The question of deposit insurance coverage limits is a challenging one, in part because it is extremely easy for depositors to obtain full insurance of deposits in virtually unlimited amounts through multiple accounts. Along with most academic economists and other bank regulators, we are convinced that the sharp increase in the deposit insurance limit from $40,000 to $100,000 in 1980--at a time when the thrift industry was virtually insolvent--was a serious public policy mistake that increased moral hazard and contributed to the weakening of market discipline that exacerbated the banking and thrift crises of the 1980s and 1990s. By encouraging speculative behavior, it ultimately increased losses to the deposit insurance funds and taxpayers.
Proponents of an increase in coverage assert that it would ease liquidity pressures on small community banks and better enable small banks to compete with large institutions for deposits. None of these assertions, however, is supported by substantial evidence.
First, we see no compelling evidence that increased coverage levels would offer depositors substantial benefits. Anyone who wants to use insured bank deposits as a means of holding their wealth can do so today virtually without limits, subject only to the minor inconvenience of having to open accounts at multiple banks. Despite the ability of depositors to achieve almost unlimited coverage at banks, money market mutual funds, which have some of the same features as bank transactions accounts and generally offer higher returns than bank deposits, today hold over $2 trillion. Because these funds could easily be placed in insured accounts, these facts suggest that many depositors are not concerned about the additional risk involved in holding their liquid funds in uninsured form and that households are comfortable with the status quo.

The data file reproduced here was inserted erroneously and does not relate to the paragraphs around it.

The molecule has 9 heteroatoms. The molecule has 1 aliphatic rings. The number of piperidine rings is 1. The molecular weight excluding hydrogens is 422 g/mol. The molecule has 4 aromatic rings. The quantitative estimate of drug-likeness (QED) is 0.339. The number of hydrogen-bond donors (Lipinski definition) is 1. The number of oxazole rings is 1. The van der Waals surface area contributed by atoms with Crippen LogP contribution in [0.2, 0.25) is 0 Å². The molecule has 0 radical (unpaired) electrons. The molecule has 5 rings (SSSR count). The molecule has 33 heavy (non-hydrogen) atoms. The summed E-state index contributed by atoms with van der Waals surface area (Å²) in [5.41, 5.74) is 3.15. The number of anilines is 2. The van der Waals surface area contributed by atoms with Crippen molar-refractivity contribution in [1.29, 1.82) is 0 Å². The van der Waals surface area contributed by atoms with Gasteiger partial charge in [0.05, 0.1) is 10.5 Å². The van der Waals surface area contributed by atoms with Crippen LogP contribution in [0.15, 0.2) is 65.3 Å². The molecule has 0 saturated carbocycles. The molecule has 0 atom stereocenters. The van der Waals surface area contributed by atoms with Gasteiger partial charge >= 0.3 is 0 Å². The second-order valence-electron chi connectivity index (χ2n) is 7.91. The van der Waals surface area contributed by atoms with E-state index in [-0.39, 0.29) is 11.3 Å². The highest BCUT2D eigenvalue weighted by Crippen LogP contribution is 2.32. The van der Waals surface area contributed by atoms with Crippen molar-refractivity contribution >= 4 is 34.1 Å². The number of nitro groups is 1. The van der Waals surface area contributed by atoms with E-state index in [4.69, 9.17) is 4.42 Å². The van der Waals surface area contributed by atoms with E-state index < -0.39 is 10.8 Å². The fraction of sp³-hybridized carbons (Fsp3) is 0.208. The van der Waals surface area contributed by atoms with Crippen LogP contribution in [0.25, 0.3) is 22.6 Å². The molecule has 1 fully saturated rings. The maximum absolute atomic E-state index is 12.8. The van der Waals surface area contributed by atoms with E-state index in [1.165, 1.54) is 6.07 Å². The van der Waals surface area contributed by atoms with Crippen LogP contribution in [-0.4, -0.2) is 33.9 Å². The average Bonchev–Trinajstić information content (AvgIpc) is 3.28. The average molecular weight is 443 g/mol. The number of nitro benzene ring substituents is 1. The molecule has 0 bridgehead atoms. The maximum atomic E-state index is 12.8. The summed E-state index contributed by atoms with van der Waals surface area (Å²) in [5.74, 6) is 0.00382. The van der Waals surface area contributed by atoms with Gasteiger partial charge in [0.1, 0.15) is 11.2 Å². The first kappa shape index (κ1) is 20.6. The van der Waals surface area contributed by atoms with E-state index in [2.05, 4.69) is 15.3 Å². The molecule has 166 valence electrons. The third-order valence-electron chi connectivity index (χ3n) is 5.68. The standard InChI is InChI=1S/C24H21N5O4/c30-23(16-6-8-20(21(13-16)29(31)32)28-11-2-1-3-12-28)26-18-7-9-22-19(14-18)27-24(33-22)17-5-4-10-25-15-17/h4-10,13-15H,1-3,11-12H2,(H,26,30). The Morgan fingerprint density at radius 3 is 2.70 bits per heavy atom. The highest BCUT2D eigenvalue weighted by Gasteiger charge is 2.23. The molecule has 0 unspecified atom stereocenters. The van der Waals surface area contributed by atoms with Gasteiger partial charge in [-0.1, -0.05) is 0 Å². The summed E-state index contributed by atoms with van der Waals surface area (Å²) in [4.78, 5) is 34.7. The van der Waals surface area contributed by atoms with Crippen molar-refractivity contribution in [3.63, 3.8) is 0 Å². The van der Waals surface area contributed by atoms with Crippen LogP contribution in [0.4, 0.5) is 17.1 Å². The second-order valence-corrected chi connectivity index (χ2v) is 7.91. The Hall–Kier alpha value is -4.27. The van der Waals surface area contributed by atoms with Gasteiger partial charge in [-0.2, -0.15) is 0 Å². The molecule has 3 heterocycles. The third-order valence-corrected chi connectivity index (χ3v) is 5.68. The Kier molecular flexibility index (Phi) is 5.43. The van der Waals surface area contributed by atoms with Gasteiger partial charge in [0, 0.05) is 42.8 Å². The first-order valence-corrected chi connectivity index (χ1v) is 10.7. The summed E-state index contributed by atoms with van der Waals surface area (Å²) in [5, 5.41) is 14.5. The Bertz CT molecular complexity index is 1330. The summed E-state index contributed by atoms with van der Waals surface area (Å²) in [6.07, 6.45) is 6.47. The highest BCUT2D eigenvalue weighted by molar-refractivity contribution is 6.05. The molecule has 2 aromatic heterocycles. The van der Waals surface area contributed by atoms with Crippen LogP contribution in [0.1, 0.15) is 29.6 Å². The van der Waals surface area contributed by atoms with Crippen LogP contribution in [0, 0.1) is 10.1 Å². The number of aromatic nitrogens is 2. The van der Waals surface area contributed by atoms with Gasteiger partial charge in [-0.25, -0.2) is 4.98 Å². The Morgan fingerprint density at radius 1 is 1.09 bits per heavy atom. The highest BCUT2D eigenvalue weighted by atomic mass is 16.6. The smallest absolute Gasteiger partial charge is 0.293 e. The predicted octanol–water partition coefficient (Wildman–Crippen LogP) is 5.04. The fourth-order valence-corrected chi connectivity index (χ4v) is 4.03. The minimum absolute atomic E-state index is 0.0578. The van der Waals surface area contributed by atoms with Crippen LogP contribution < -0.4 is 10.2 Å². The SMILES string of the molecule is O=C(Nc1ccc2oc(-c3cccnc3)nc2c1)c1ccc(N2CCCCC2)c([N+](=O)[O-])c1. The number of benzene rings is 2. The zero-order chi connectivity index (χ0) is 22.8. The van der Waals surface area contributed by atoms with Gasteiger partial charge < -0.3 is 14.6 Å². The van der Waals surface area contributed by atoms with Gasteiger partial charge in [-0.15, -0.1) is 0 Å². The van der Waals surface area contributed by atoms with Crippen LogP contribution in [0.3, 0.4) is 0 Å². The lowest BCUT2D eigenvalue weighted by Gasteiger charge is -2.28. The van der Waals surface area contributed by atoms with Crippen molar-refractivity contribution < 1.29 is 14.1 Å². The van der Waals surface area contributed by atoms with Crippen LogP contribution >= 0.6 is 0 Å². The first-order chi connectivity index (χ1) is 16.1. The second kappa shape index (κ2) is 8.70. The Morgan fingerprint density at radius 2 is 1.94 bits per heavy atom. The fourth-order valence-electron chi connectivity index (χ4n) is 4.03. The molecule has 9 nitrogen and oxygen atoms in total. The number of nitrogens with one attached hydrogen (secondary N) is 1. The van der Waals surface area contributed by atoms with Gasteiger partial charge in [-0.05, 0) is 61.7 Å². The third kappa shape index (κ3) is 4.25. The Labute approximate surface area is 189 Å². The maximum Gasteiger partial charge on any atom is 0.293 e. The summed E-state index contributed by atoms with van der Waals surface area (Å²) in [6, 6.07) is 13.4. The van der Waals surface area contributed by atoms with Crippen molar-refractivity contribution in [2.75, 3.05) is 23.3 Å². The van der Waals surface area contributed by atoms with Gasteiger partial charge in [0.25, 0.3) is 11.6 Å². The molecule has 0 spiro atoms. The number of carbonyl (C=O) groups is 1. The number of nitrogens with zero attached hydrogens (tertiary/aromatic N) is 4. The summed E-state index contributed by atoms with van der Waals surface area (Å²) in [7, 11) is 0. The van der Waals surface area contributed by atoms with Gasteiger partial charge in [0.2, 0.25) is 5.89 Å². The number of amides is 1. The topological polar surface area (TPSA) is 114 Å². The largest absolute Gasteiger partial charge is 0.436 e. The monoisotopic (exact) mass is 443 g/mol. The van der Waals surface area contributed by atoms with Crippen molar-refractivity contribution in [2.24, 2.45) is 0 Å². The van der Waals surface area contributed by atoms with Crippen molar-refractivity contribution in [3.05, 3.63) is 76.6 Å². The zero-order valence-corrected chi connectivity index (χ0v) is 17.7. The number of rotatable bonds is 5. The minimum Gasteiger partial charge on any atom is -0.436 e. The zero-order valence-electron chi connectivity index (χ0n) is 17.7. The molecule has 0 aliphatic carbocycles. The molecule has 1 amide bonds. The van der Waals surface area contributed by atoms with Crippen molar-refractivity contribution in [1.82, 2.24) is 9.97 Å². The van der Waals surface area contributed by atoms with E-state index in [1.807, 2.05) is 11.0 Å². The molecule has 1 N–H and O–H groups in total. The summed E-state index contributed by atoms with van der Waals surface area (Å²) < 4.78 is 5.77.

Second, it is not at all clear that increasing deposit insurance coverage would result in an increase in the deposits of the banking system. One effect could be to cause a shift in deposits among banks. It is far from clear that any such redistribution of existing deposits would favor community banks. Depositors who multiply insurance coverage today by using multiple banks might consolidate their deposits in a single institution if coverage were raised, but there is no way of determining which institutions would be the ultimate beneficiaries when the switching process ended. Moreover, it is quite possible that larger, more aggressive institutions might use the expanded coverage to offer even more extensive governmentally protected investment vehicles to wealthy customers. That could cause an even greater shift of deposits away from community banks and increase the liquidity pressures felt by some.
For many of the same reasons that we object to an increase in the general insurance limit, we are also concerned about proposals to use the federal deposit insurance system to favor particular classes of depositors such as municipal depositors. For instance, at year-end 2001, commercial banks had $162 billion in municipal deposits. The FDIC estimated in 1999 that less than one-third of municipal deposits was insured. Applying that 1999 ratio to the 2001 total suggests that nearly $115 billion of municipal deposits at banks are uninsured. A significant increase in the insurance limit for municipal deposits, therefore, would undoubtedly raise the level of insured deposits and put pressure on the DRR. In addition, an increase in insured coverage could spur riskier lending because banks would no longer be required to collateralize the municipal deposits with low-risk securities.
Merger of the BIF and the SAIF